Every other week, the staff of Atlas Obscura drags you down some of the rabbit holes we encounter as we search for our unusual stories. We highlight surprising finds, great writing, and inspiring stories from some of our favorite publications.

The Mystery of North America’s Missing Dinosaurs

by Zaria Gorvett, BBC Future

Eighty-or-so million years ago, the land that is now North America was two continents divided by a shallow sea, Laramidia to the west and Appalachia to the east. Today, we know a good deal about the T. rex, triceratops, and other dinosaurs that roamed Laramidia, which stretched from present day Mexico to Alaska, but we know almost nothing about the creatures that called Appalachia home. BBC Future’s Zaria Gorvett went in search of these missing dinosaurs. “The familiar cast of dinosaurs that we all grow up with,” she writes, “is only half the story.”

Inside the Desperate Effort to Save Kherson’s Museums From Russian Troops

by Olga Vasileva, Novaya Gazeta Europe

When Russian troops arrived in Kherson, Ukraine, in March 2022, the Kherson Art Museum appeared empty. Nearly 15,000 items from its collection were hidden away, and scaffolding left over from a renovation helped sell the ruse at the start of the invasion. “We had a chance to save the collection,” Alyna Dotsenko, director of the Kherson Art Museum, told Novaya Gazeta Europe. But their efforts were betrayed.

The Oddest Places Presidential Papers Have Been Found

by Ronald G. Shafer, Washington Post

There’s a long history of presidential documents showing up in unexpected places. For instance, in the 1920s, someone found the original copy of the Monroe Doctrine—handwritten by President James Monroe in 1832—“packed away in a wooden file, partly rotted and covered with cobwebs,” stashed in “a dark room under the terrace of the capitol.”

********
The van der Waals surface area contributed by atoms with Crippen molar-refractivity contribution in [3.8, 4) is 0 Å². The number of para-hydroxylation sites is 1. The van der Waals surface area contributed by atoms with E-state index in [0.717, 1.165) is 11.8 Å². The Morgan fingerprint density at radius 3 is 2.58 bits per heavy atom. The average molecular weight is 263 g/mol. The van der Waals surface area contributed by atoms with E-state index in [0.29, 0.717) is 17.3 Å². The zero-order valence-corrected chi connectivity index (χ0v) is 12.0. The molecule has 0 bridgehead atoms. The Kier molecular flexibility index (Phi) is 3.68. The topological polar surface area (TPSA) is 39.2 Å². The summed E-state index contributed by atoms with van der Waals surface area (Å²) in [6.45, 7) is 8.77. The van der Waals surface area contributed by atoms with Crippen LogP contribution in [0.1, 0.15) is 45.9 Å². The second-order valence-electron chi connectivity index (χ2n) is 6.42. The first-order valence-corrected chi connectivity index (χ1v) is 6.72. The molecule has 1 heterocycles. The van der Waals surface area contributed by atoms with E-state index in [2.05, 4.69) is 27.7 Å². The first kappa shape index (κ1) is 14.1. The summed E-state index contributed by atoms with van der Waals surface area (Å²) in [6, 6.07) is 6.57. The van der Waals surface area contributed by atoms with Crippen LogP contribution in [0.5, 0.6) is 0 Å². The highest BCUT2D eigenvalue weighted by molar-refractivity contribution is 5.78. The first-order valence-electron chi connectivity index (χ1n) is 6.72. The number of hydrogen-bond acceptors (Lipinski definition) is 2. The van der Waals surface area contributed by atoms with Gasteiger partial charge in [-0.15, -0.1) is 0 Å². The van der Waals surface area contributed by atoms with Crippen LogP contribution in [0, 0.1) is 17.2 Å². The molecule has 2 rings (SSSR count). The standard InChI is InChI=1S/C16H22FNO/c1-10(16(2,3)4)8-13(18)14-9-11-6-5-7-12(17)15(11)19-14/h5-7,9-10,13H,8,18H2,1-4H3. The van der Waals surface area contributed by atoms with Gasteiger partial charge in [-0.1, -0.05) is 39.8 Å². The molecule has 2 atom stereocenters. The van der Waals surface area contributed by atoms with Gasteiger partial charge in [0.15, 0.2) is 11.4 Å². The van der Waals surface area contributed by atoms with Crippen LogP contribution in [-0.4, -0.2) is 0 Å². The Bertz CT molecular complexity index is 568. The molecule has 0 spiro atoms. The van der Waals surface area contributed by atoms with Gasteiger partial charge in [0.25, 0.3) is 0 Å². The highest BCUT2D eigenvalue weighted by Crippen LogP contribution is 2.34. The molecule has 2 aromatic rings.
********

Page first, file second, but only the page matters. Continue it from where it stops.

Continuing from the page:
Unicorn-like Fish Discovered Deep in a Cave in China

by Harry Baker, LiveScience

Researchers named an unusual new species, which was found in a dark, shallow pool in a cave in Guizhou Province S. longicornus. (In Latin, cornu means “horn from the forehead.”)

Archeologists Unearth a 5,000-Year-Old Tavern in Iraq

by Michele W. Berger, Penn Today

This may have been the place to be in Lagash in 2700 BC. Among the details uncovered are an open-air seating area with benches, a clay refrigerator called a zeer, and leftovers—many of the storage vessels found at the site in southern Iraq still contained food.

Havasuapi Falls Reopens

by the Havasupai Tribe

After almost three years, the Havasupai Tribe is welcoming visitors back to stunning Havasuapi Falls, a group of cascades deep within the Grand Canyon. Access was restricted first to prevent the spread of COVID-19, and then in response to flooding. Reservations are required—and in high demand.

French Museum to Return “Talking Drum” to Côte d’Ivoire

by Ollia Horton, RFI

A 10-foot-long wooden instrument, known as Djidji Ayôkwé in Côte d’Ivoire, was seized by French settlers in 1916. For most of the next century it sat in the collection of Musée du quai Branly on the outskirts of Paris. Now, as part of ongoing repatriation efforts, the drum will be returned to its homeland.

Sleep in a Boeing 737 on the Cliffs of Bali

by Tamara Hardingham-Gill, CNN Travel

The novel Jumbo Stay, an airplane-turned-hotel at Stockholm’s Arlanda Airport, has some new competition: a luxe rental villa housed in a 737 that overlooks the Indonesian coastline. Prefer to party on board rather than sleep? Rent a decommissioned 747 at Cotswold Airport in the United Kingdom.